The Microsoft Surface Studio Reviewby Brett Howse on January 20, 2017 8:00 AM EST
As is typical with an all-in-one PC, the Surface Studio uses mobile parts to ensure things don’t get too toasty. The base model ships with a Core i5-6440HQ, which is a quad-core processor running at 2.6-3.5 GHz. There is 6 MB of cache and no hyperthreading, and it has a 45-Watt TDP. The CPU is likely fine for most tasks, but the base Surface Studio comes with just 8 GB of DDR4 memory, which would hardly be called adequate for an almost $3000 computer. Graphics to run the 13.5 million pixel display come courtesy of the NVIDIA GeForce GTX 965M, launched at CES in 2015.
The jump up to the mid-level model offers a lot more computer, but comes at a cost of an additional $500. The CPU is upgraded to the Core i7-6820HQ, which is a quad-core with hyperthreading, and a 2.7-3.6 GHz frequency, along with 8 MB of cache. The big upgrade is the RAM, which doubles to a more respectable 16 GB, and while the GPU is the same, and the hard drive capacity is the same, the mid-level model doubles the SSD cache from a 64 GB SATA SSD to a 128 GB PCIe SSD. While the CPU is going to offer more performance, especially in heavily-threaded workloads, the increased RAM and SSD cache are likely to do more for the overall performance than anything, and the mid-level is really where the Surface Studio should have started.
Our review unit is the top level model, with the same Core i7-6820HQ CPU as the mid-level model, but with double the RAM again, which means 32 GB of DDR4. The hybrid hard drive capacity is also doubled, to 2 TB, with the same 128 GB of PCIe SSD cache. The biggest upgrade on the top model is the graphics, which jumps from the GeForce GTX 965M all the way to the GeForce GTX 980M. This was the top mobile graphics card available until earlier this year when the GeForce GTX 10 series launched, and it offers quite a bit more performance. The GTX 965M was a solid performer for low-end gaming, but the GTX 980M offers more of everything, with double the video memory to 4 GB, more memory bandwidth, more CUDA cores, and far more performance.
Much has been made of the fact that the Surface Studio shipped with “old technology” in a Skylake CPU, when Kaby Lake CPUs were available, and especially the Maxwell based graphics, when Pascal was launched. The CPU argument was never true though, with quad-core Kaby Lake only available since the beginning of 2017, and Kaby Lake offers no IPC increases over Skylake, although they can run at a higher frequency for the same power consumption. The GPU argument is sound though, and the Pascal based GPUs would offer greater performance for less power consumption, and therefore less heat generated. The new GPUs are not pin-compatible though, meaning Microsoft would have had to redesign the board completely, as well as possibly addressed the different TDPs of the mobile chips, but this would have been engineering time well spent.
|NVIDIA Mobile Maxwell GPUs|
|GeForce GTX 965M||GeForce GTX 980M|
|Core Clock||944 + Boost||1038 + Boost|
|Memory||2 GB GDDR5 128-bit||4 GB GDDR5 256-bit|
|Memory Clock||2500 MHz||2500 MHz|
|Memory Bandwidth||80 GB/s||160 GB/s|
Ultimately, it would have been nice to see a GTX 1070 and GTX 1060 options, or even a GTX 1050 to replace the GTX 965M, although that GPU just launched for laptops at CES 2017. The performance increases alone would be significant, but there are also advantages such as full hardware decode for HEVC on the Pascal chips which would have been a nice feature. Clearly the timing did not work out, and Microsoft said they had to choose the components a year before launch. They likely didn’t want to risk choosing Pascal and then having supply issues, but at the end of the day they made a conservative decision.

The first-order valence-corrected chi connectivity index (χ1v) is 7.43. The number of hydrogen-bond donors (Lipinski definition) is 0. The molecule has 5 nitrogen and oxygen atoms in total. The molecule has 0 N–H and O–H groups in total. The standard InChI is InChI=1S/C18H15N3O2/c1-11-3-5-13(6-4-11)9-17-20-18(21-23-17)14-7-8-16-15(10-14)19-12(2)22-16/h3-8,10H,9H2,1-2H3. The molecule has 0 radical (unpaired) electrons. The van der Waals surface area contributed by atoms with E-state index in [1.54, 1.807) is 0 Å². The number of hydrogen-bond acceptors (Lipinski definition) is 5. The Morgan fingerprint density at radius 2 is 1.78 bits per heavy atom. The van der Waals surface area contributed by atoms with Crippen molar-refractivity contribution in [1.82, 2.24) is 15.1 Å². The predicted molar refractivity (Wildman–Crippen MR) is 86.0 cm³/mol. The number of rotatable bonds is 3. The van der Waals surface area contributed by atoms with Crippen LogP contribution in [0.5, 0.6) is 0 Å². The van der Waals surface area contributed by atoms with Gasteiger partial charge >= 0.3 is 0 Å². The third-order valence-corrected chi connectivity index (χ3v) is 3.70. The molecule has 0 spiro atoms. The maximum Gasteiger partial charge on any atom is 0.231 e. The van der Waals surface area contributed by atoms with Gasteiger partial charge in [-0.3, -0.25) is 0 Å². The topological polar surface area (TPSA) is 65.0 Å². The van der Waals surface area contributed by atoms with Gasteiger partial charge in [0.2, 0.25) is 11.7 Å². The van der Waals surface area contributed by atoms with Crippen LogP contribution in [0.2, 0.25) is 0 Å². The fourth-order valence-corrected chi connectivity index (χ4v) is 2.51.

So let’s see how the Surface Studio does perform, with the Skylake and Maxwell combination that is available. The Surface Studio was run through our standard suite of tests, and for comparisons it is put up against some of the more recent laptops we’ve tested.
PCMark is a comprehensive set of tests, which uses real-world applications to test system responsiveness and performance. All aspects of the system are tested, including the storage, and even display resolution can have an affect. Here the Surface Studio is decidedly average, with decent scores in some tests, but less than amazing results in others. The hybrid storage and high display resolution likely didn’t help out the Surface Studio here.
Cinebench is a purely CPU test, and despite the Surface Studio having a Core i7-6820HQ when most quad-core laptops are the i7-6700HQ, it still fell slightly below them on this test.
Much like Cinebench, this is a pure CPU test, but unlike Cinebench which renders an image, x264 encodes a video file. As with Cinebench, the Surface Studio falls a bit under the performance of the i7-6700HQ found in most notebooks.
Browsing the web is likely what most computers do, most of the time, but unlike the previous tests, web tests are always evolving over time as the underlying browsers are updated. For our tests, we use the latest version of Microsoft Edge.
As with the other tests, the Surface Studio falls just a hair under the performance of typical quad-core laptops. With a sample size of one, it’s difficult to point the finger at why this is – is it cooling or is it something else – but I would have expected it to be just slightly ahead of the i7-6700HQ machines.